Sefer Torah #1240, on permanent loan to our congregation from the Memorial Scrolls Trust, is one of 1,564 Czech memorial Sifrei Torah that constituted part of the treasures looted by the Nazis during World War II. The Nazis gathered Torah scrolls and other ceremonial object from the desecrated synagogues of Bohemia, Moravia, and Slovakia. The Jews who once celebrated life with these sacred objects were victims of the Nazis’ “final solution to the Jewish problem.” The treasures–gold and silver ornaments, vestments, pictures, books and manuscripts–were gathered and stored in warehouses in Prague.
The task of arranging and cataloging these items was assigned to talented and knowledgeable Jews who received a temporary reprieve for the appointed labor before being shipped off for extermination. The booty included 1,564 Sifrei Torah, Scrolls of the Law. When the “thousand-year Reich” came to an end, after period significantly less than a thousand years, the Scrolls were rescued with the other treasures. However, for more than twenty years following liberation, the Torah scrolls, under the control of the Czechoslovakian State Authorities, lay piled in the disused Michle Synagogue in Prague. In 1964, with the generosity and interest of English Jews, and the help and assistance of the Czech government, the Scrolls were brought to Westminster Synagogue in London. There they were carefully unpacked and numbered, inspected and, where possible, restored by scribes for ritual use.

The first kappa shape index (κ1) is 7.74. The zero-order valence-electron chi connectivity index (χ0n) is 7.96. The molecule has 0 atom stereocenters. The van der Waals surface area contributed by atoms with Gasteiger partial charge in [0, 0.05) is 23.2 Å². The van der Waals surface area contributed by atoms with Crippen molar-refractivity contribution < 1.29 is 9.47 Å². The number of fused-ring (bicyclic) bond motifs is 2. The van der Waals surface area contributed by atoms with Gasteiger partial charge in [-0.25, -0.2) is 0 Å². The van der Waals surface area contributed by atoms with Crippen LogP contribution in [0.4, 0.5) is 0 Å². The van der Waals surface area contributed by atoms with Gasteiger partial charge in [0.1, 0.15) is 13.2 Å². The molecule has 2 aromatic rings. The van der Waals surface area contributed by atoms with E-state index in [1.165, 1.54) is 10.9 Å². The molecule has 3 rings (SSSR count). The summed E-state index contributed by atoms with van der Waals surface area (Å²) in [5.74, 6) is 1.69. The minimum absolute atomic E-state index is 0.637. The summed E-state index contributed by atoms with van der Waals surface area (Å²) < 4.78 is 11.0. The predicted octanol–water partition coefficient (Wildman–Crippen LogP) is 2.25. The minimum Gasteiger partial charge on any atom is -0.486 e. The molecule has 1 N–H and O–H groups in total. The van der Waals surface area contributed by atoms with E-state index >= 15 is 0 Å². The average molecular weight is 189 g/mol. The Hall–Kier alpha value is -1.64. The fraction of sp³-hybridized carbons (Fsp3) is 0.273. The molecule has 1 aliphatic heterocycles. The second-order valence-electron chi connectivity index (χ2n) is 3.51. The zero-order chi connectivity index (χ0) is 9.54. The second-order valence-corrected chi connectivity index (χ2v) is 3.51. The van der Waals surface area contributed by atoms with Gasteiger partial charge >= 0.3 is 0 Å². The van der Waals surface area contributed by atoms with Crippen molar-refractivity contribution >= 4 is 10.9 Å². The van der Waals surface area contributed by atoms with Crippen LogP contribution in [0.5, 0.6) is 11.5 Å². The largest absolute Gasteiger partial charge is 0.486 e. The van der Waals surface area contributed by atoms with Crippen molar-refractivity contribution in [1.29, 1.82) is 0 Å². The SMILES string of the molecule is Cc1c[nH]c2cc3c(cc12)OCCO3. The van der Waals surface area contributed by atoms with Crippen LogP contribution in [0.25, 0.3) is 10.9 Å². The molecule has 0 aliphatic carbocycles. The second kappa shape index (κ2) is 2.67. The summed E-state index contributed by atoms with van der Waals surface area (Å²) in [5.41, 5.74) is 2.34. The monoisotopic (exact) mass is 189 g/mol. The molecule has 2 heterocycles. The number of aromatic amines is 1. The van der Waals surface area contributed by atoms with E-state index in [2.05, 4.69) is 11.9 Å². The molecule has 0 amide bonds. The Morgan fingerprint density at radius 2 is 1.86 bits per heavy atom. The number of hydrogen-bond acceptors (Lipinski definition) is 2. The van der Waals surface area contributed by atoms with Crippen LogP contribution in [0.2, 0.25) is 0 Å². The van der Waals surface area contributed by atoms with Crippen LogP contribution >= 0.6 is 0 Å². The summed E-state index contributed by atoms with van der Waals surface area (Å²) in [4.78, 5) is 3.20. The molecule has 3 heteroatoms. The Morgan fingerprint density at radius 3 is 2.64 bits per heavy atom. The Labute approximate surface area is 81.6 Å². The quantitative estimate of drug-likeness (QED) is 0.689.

Some of the collection remains at the Memorial Scrolls Trust museum as a permanent memorial to the martyrs from whose synagogues they came; many are distributed throughout the world to synagogues such as ours, on permanent loan, to serve as memorials everywhere to the victims of the Shoah (Holocaust) and to spread light as harbingers of a future of peace on earth. All carry with them the hope that they may yet find life and purpose as living memorials to the communities that perished.
Memorial Scroll #1240 came to our congregation in 1982 and was dedicated that September. Generous financial assistance to help acquire and transport the scroll from England, was provided by our friends at the Church of the Messiah in Woods Hole, MA. The Memorial Scrolls Trust has no specific information about the origin of this particular scroll but it is known to be of Moravian origins. It is estimated to be between 100-150 years old and is a particularly beautiful example of Jewish scribal arts.
Our Memorial Scroll is one of three sifrei Torah in our congregation and, like its “siblings”, is used and treasured, never more so than on Yom Ha-Shoah, Holocaust Remembrance Day, when it is removed from the Ark and held lovingly by participants in our service.
Click on this link to learn more about the Memorial Scrolls Trust.